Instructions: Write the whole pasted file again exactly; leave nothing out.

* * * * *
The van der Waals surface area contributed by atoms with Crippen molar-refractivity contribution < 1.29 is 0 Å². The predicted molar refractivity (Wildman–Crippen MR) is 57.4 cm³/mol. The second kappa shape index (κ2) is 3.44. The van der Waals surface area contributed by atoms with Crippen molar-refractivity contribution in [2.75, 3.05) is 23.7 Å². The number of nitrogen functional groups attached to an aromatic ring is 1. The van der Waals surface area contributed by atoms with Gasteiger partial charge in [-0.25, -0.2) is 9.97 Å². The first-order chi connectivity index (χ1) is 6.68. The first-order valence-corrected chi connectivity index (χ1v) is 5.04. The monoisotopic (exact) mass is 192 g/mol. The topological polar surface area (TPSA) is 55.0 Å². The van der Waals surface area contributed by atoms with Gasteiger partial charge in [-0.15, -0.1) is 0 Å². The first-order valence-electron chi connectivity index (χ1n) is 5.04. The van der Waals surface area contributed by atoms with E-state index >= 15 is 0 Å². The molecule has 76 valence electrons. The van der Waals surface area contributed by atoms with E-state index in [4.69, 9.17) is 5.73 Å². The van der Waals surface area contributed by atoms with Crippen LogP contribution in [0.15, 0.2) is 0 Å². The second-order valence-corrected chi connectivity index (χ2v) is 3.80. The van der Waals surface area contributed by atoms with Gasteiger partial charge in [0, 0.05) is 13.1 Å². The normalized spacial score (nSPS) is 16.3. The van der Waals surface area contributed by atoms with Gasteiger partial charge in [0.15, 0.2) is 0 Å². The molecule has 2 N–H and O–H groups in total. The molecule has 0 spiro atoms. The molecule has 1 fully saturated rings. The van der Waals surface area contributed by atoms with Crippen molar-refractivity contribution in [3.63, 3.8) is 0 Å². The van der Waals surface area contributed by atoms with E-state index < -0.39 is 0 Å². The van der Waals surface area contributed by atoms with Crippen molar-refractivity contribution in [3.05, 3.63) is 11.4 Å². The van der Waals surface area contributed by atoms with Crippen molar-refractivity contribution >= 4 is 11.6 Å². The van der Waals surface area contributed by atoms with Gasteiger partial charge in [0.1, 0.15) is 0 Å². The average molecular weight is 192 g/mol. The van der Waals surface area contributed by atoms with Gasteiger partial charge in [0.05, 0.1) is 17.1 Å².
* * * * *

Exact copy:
The van der Waals surface area contributed by atoms with Crippen molar-refractivity contribution < 1.29 is 0 Å². The predicted molar refractivity (Wildman–Crippen MR) is 57.4 cm³/mol. The second kappa shape index (κ2) is 3.44. The van der Waals surface area contributed by atoms with Crippen molar-refractivity contribution in [2.75, 3.05) is 23.7 Å². The number of nitrogen functional groups attached to an aromatic ring is 1. The van der Waals surface area contributed by atoms with Gasteiger partial charge in [-0.25, -0.2) is 9.97 Å². The first-order chi connectivity index (χ1) is 6.68. The first-order valence-corrected chi connectivity index (χ1v) is 5.04. The monoisotopic (exact) mass is 192 g/mol. The topological polar surface area (TPSA) is 55.0 Å². The van der Waals surface area contributed by atoms with Gasteiger partial charge in [-0.15, -0.1) is 0 Å². The first-order valence-electron chi connectivity index (χ1n) is 5.04. The van der Waals surface area contributed by atoms with E-state index >= 15 is 0 Å². The molecule has 76 valence electrons. The van der Waals surface area contributed by atoms with E-state index in [4.69, 9.17) is 5.73 Å². The van der Waals surface area contributed by atoms with Crippen LogP contribution in [0.15, 0.2) is 0 Å². The second-order valence-corrected chi connectivity index (χ2v) is 3.80. The van der Waals surface area contributed by atoms with Gasteiger partial charge in [0, 0.05) is 13.1 Å². The normalized spacial score (nSPS) is 16.3. The van der Waals surface area contributed by atoms with Gasteiger partial charge in [0.15, 0.2) is 0 Å². The molecule has 2 N–H and O–H groups in total. The molecule has 0 spiro atoms. The molecule has 1 fully saturated rings. The van der Waals surface area contributed by atoms with Crippen molar-refractivity contribution in [3.63, 3.8) is 0 Å². The van der Waals surface area contributed by atoms with E-state index < -0.39 is 0 Å². The van der Waals surface area contributed by atoms with Crippen molar-refractivity contribution in [3.05, 3.63) is 11.4 Å². The van der Waals surface area contributed by atoms with Crippen molar-refractivity contribution >= 4 is 11.6 Å². The van der Waals surface area contributed by atoms with Gasteiger partial charge in [0.1, 0.15) is 0 Å². The average molecular weight is 192 g/mol. The van der Waals surface area contributed by atoms with Gasteiger partial charge in [0.05, 0.1) is 17.1 Å².